• Towing  when you need a tow because your vehicle is disabled

When do you file a claim against another party’s insurance?

There are other scenarios where you’ll file a claim against the other party’s insurance.

This happens when another party is at least 51 percent or more at fault for the loss. When you’re not at fault for the accident, you’ll still need to call your own insurance company for your own protection.

But third-party coverages will do the bulk of the heavy lifting.

  • Bodily Injury Liability  when you’re injured by the driver in a not-at-fault accident
  • Property Damage Liability  when your car is damaged by the other party in an accident

Can an insurance company cancel your insurance after you file a claim?

Filing a claim isn’t going to automatically disqualify you from keeping your insurance. As long as you do not commit fraud, pay your premiums on time, etc., your policy will be good until it expires.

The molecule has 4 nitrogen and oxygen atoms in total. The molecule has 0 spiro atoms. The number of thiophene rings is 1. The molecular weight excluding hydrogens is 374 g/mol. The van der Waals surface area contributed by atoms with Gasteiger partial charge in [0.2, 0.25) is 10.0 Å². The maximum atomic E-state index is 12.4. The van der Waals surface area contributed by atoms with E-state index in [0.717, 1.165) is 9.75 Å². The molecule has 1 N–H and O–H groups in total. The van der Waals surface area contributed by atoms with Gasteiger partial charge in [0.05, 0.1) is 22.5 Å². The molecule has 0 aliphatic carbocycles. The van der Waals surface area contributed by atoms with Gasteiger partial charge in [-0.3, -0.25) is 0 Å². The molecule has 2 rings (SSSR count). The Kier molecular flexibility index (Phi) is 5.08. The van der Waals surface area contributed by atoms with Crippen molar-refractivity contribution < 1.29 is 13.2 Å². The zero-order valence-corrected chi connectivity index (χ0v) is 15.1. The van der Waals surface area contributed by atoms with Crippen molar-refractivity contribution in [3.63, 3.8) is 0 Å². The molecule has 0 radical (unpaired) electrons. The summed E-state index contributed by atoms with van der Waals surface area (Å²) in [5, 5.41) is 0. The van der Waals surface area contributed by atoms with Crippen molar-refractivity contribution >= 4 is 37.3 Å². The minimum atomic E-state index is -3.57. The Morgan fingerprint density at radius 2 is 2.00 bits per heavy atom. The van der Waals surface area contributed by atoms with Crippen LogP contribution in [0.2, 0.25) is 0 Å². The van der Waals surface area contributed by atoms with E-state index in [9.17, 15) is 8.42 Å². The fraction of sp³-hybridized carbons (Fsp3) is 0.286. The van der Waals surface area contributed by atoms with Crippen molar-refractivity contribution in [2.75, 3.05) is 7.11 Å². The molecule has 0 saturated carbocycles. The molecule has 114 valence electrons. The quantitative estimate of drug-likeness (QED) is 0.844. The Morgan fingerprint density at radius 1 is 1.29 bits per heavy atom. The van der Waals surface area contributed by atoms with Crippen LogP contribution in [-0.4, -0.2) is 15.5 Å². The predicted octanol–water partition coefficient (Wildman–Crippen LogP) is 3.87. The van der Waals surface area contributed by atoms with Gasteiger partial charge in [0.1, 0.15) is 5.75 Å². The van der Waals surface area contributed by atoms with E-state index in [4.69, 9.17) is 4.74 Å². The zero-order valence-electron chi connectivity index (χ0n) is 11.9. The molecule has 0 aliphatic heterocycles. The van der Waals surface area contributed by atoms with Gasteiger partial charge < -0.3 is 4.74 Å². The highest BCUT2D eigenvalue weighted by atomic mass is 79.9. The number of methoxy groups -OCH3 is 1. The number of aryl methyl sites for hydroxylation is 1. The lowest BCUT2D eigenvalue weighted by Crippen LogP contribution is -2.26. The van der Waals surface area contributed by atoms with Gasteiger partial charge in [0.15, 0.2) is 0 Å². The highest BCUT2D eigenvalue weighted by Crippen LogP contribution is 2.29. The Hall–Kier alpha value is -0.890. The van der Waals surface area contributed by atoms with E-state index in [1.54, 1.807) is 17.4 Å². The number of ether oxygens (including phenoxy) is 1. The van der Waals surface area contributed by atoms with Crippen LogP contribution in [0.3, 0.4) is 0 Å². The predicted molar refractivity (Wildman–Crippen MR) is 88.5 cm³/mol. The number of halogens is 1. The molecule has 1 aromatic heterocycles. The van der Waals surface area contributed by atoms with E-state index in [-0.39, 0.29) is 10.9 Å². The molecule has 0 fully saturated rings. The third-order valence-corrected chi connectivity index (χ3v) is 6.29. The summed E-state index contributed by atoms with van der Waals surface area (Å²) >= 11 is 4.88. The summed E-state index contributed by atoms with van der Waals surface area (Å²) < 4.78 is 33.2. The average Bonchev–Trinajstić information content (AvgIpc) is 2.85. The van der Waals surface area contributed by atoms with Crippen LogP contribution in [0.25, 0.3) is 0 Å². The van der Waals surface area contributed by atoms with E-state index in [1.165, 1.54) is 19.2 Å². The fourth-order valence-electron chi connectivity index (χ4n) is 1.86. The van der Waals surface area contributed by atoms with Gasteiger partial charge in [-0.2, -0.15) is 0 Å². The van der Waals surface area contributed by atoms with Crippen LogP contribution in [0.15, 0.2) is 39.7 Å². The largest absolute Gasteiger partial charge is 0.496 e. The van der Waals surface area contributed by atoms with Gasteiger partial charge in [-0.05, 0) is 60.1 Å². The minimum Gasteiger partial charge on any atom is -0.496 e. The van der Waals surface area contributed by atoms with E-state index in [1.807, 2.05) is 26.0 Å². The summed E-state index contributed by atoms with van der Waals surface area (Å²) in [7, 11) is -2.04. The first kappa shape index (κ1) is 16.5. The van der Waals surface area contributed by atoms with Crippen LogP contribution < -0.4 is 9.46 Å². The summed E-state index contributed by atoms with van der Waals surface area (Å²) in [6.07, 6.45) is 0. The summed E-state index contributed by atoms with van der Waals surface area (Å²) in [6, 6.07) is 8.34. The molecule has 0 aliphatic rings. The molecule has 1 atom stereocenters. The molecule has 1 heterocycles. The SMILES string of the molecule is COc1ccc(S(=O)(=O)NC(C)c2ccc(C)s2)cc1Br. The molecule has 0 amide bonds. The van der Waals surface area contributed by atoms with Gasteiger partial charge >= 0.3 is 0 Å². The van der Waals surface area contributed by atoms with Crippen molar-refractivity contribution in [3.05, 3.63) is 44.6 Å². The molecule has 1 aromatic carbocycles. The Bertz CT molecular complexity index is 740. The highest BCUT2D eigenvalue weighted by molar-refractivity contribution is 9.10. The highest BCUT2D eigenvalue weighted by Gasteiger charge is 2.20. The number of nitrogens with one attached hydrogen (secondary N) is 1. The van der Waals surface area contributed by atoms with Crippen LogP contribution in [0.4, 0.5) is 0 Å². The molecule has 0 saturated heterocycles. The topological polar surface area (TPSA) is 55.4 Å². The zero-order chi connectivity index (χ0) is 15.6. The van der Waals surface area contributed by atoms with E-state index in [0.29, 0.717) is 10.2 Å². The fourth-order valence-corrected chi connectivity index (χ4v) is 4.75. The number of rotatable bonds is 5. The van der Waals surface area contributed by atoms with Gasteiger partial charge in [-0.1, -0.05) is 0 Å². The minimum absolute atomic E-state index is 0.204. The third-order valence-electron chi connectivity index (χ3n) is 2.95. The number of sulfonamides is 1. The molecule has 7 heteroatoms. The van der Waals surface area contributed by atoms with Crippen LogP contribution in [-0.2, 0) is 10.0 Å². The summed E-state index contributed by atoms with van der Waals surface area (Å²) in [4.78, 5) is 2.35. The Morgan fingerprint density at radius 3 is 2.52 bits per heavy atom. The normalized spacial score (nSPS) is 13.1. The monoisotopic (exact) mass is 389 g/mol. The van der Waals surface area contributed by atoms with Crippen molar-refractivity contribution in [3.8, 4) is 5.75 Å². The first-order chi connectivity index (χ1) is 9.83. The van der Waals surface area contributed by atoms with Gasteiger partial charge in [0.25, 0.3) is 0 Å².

Don’t ever avoid filing a claim that you need to file because you’re worried about your insurer terminating your contract.

Your carrier must comply with the rules in the Consumer Bill of Rights when the carrier is canceling your coverage. Especially if you’re with a smaller insurer, they may op not to renew. They have to notify you based on state law and policy terms. So you’ll have time to find replacement coverage.

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When is an auto insurance company allowed to cancel your coverage midterm?

As long as you comply with the terms and conditions of your auto policy, the company can’t end your coverage until the term expires and it’s time for the coverage to be renewed.

There are still a few instances where the company is entitled to terminate the contract during the policy period. Here are some of those instances:

When will the claim that you filed affect your insurance?

Claims take time to investigate. The insurance company will assign a professional adjuster to your file to determine who’s at fault for the loss.

After the insurance claim has been fully investigated, the fault has been declared, and the settlement offer has been accepted, the claim can be closed. An open claim can’t affect your rates or your policy.